“Well, worse things, I guess.”

“You don’t understand, Billings. This woman controls the governor and the party chair.  Her staff calls her the ‘Inside Woman.’ She might run the whole damned state. And she’s certifiably insane.”

As Abel drove off, he was deeply disturbed. An entire state was apparently in the hands of a madwoman. She was worse than Lady Macbeth whose motives had at least been logical and therefore predictable. She wanted power. And with Rika Huud, who knew what she would do to get it?


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Rika had put her blouse back on and sat on the couch alone. She sobbed into a napkin. Not only did she feel humiliated by Abel’s rejection, but he had called her a “vulnerable woman.”  Rika didn’t think of herself in that way.  Ever. But suddenly, standing there naked in the middle of the room, her intended lover having fled, she felt ridiculous.

It was the first time in her life she ever registered that emotion, and it made her furious. She couldn’t believe the audacity, not to mention the stupidity of the man.  She offered him not only herself but access to stories inside the government.

Bronze knocked and entered. “I heard you crying. Can I help?”

Rika stood up, turning on Bronze in all her fury. “Help? Can you help? No you stupid worm! You can’t help! How dare you ask, as if I’m one of your simpering girls who drip at the sight of you. Get out! Get out!”

Rika picked up a large crystal vase and heaved it in the direction of the now-fleeing Bronze. He barely made it out the door before the vase shattered against the wall.

Rika picked up the phone and dialled. As she waited, she calmed herself, dried her tears and adopted a cold tone of voice. Tiko came on the line. “Yes, my dear?”

“I tried to deal with Peter Abel. He’s determined to ruin us. He’s here in Bammak City. We need to deal with him.”

“We discussed this, Rika. We can’t just kill him. People will become suspicious.”

“Not kill, disappear. He just vanishes. Nobody knows where he is. Perhaps he’s off investigating a story. Perhaps he’s underground. But he needs to go, Tiko. Tonight. And if you won’t do it, I know how to contact those men. I’ll tell them.”

“No, no. I’ll do it.” The panic in Tiko’s voice was evident. The last thing he wanted was Rika joining forces with Jonas and his crew.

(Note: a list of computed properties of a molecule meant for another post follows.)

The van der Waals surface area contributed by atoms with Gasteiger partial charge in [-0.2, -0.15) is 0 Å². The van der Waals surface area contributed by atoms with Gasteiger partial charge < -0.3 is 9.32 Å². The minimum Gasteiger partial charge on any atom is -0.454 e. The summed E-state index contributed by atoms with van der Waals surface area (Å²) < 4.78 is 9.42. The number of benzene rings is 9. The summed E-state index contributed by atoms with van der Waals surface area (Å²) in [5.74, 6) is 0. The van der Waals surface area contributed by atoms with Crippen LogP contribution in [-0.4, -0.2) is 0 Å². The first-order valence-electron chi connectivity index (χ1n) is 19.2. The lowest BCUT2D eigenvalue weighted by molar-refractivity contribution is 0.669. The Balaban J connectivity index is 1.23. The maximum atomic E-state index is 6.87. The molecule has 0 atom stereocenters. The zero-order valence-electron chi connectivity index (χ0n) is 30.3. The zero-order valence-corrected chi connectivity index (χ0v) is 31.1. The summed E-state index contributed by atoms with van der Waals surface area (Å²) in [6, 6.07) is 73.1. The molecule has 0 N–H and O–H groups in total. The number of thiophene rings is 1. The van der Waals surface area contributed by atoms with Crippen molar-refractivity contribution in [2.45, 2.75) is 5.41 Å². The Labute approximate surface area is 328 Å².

“Tonight. It must be tonight!”

“Yes, I promise. I’ll get it done. There’s a camp up north where we have some people we’re holding. Political problems. He can be placed there.”

“As long as he doesn’t come back.”

“People don’t come back from there, Rika.”

Rika hung up. She imagined what Abel would be put through later that night and smiled into the mirror.


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Abel and Billings rode toward the hotel where they would spend one last night before heading back to Lagos. Abel wanted to write the story of his encounter with Rika from a safe distance.  As soon as Billings turned off the main highway, Abel saw a truck broken down on the road. Billings came to a halt to allow an oncoming car to pass.

“I don’t like this, boss,” Billings said.

He had no sooner finished the sentence than the window beside him shattered and his head exploded as a soft-nosed bullet entered and exited. The remnants of the bullet continued past Abel’s head and shattered his passenger-side window. Two tall men in hoods suddenly appeared on his side of the car and ripped open the door.

Abel was stunned by Billings’ brutal murder. It didn’t seem possible. He thought of the young man as indestructible. One assailant spoke harshly. “Put your hands on your head.”

Abel tried to shout, but no sound came. Suddenly, the assailant who had spoken reached in and pulled Abel from the car, throwing him on dirt road illuminated by the car’s headlights.

Abel struggled as the two men fought to hold him down. They scuffled, and Abel saw a footprint left in the dirt by one of the assailants. It had the distinctive cut in the heel. Just as it registered with Abel that this was the same man who had tried to kill him before and succeeded in killing Camp’s family, he was hit in the head with the butt of a gun.

Abel gradually regained his senses as he was being placed face down on the floor of the back seat of the car. He heard doors close, and the car sped off.  He couldn’t move. His hands were bound behind him, his feet tied together, and a hood had been placed over his head.

Moments after the car began to move, it turned right onto a rough road, which Abel assumed to be deserted since as there were no traffic sounds. The car bumped along, and Abel tried to stay conscious, but his head ached and the passengers were smoking, filling the car with noxious fumes. Abel finally fell into a kind of half-conscious state as the car moved steadily on. The last thing in Abel thoughts before drifting off was the fact that he would never hear Billings laugh, or see his smile, or answer any of his naïve questions again. Somehow, this disturbed Abel more than his own kidnapping.